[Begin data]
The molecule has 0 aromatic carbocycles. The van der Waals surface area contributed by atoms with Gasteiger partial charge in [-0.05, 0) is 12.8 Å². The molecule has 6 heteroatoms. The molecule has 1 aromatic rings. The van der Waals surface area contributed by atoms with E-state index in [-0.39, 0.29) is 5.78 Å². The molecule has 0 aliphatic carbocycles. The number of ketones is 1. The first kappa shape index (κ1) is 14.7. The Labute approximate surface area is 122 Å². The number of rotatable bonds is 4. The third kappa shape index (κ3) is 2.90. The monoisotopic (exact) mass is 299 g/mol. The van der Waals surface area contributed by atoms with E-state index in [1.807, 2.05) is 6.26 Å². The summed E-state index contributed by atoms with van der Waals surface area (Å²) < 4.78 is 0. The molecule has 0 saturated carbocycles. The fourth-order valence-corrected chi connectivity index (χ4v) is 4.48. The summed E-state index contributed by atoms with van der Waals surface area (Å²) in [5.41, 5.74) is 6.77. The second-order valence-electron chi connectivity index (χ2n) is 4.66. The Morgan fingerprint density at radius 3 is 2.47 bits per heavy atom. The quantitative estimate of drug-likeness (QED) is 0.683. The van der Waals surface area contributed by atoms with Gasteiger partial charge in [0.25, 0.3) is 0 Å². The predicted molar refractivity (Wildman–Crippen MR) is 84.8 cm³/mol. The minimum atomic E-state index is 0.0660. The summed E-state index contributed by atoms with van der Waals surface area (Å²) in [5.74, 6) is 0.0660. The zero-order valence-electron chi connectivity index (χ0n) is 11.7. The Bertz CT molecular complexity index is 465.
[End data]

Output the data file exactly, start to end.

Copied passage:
The molecule has 0 aromatic carbocycles. The van der Waals surface area contributed by atoms with Gasteiger partial charge in [-0.05, 0) is 12.8 Å². The molecule has 6 heteroatoms. The molecule has 1 aromatic rings. The van der Waals surface area contributed by atoms with E-state index in [-0.39, 0.29) is 5.78 Å². The molecule has 0 aliphatic carbocycles. The number of ketones is 1. The first kappa shape index (κ1) is 14.7. The Labute approximate surface area is 122 Å². The number of rotatable bonds is 4. The third kappa shape index (κ3) is 2.90. The monoisotopic (exact) mass is 299 g/mol. The van der Waals surface area contributed by atoms with E-state index in [1.807, 2.05) is 6.26 Å². The summed E-state index contributed by atoms with van der Waals surface area (Å²) < 4.78 is 0. The molecule has 0 saturated carbocycles. The fourth-order valence-corrected chi connectivity index (χ4v) is 4.48. The summed E-state index contributed by atoms with van der Waals surface area (Å²) in [5.41, 5.74) is 6.77. The second-order valence-electron chi connectivity index (χ2n) is 4.66. The Morgan fingerprint density at radius 3 is 2.47 bits per heavy atom. The quantitative estimate of drug-likeness (QED) is 0.683. The van der Waals surface area contributed by atoms with Gasteiger partial charge in [0.25, 0.3) is 0 Å². The predicted molar refractivity (Wildman–Crippen MR) is 84.8 cm³/mol. The minimum atomic E-state index is 0.0660. The summed E-state index contributed by atoms with van der Waals surface area (Å²) in [5.74, 6) is 0.0660. The zero-order valence-electron chi connectivity index (χ0n) is 11.7. The Bertz CT molecular complexity index is 465.